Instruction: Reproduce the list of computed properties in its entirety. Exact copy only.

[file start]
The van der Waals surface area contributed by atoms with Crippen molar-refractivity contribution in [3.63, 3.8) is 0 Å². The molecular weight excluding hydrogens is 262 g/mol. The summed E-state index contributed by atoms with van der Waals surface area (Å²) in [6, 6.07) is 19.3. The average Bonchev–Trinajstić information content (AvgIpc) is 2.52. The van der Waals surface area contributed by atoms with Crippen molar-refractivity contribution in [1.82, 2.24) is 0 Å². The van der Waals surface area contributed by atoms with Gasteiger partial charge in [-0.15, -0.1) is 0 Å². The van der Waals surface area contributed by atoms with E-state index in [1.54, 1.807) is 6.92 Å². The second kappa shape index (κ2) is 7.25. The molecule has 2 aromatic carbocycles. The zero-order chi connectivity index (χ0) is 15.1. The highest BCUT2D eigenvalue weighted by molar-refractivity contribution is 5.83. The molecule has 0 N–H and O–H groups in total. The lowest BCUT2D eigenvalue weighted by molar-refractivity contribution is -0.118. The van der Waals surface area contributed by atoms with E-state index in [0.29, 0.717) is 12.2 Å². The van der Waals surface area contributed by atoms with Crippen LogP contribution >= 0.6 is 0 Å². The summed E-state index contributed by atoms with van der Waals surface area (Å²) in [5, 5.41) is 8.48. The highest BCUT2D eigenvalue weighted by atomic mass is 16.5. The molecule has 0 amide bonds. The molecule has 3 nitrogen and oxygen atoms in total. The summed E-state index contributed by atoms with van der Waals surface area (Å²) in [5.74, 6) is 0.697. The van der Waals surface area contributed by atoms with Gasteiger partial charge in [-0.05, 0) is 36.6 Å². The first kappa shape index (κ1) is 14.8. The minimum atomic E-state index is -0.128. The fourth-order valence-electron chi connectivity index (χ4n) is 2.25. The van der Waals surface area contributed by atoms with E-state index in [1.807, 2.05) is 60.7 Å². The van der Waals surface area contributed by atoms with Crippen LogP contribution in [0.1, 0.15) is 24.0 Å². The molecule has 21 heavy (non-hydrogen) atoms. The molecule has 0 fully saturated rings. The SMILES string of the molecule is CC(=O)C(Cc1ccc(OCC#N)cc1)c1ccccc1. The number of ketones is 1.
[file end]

The van der Waals surface area contributed by atoms with Crippen molar-refractivity contribution in [3.63, 3.8) is 0 Å². The molecular weight excluding hydrogens is 262 g/mol. The summed E-state index contributed by atoms with van der Waals surface area (Å²) in [6, 6.07) is 19.3. The average Bonchev–Trinajstić information content (AvgIpc) is 2.52. The van der Waals surface area contributed by atoms with Crippen molar-refractivity contribution in [1.82, 2.24) is 0 Å². The van der Waals surface area contributed by atoms with Gasteiger partial charge in [-0.15, -0.1) is 0 Å². The van der Waals surface area contributed by atoms with E-state index in [1.54, 1.807) is 6.92 Å². The second kappa shape index (κ2) is 7.25. The molecule has 2 aromatic carbocycles. The zero-order chi connectivity index (χ0) is 15.1. The highest BCUT2D eigenvalue weighted by molar-refractivity contribution is 5.83. The molecule has 0 N–H and O–H groups in total. The lowest BCUT2D eigenvalue weighted by molar-refractivity contribution is -0.118. The van der Waals surface area contributed by atoms with E-state index in [0.29, 0.717) is 12.2 Å². The van der Waals surface area contributed by atoms with Crippen LogP contribution >= 0.6 is 0 Å². The summed E-state index contributed by atoms with van der Waals surface area (Å²) in [5, 5.41) is 8.48. The highest BCUT2D eigenvalue weighted by atomic mass is 16.5. The molecule has 0 amide bonds. The molecule has 3 nitrogen and oxygen atoms in total. The summed E-state index contributed by atoms with van der Waals surface area (Å²) in [5.74, 6) is 0.697. The van der Waals surface area contributed by atoms with Gasteiger partial charge in [-0.05, 0) is 36.6 Å². The first kappa shape index (κ1) is 14.8. The minimum atomic E-state index is -0.128. The fourth-order valence-electron chi connectivity index (χ4n) is 2.25. The van der Waals surface area contributed by atoms with E-state index in [1.807, 2.05) is 60.7 Å². The van der Waals surface area contributed by atoms with Crippen LogP contribution in [0.1, 0.15) is 24.0 Å². The molecule has 21 heavy (non-hydrogen) atoms. The molecule has 0 fully saturated rings. The SMILES string of the molecule is CC(=O)C(Cc1ccc(OCC#N)cc1)c1ccccc1. The number of ketones is 1.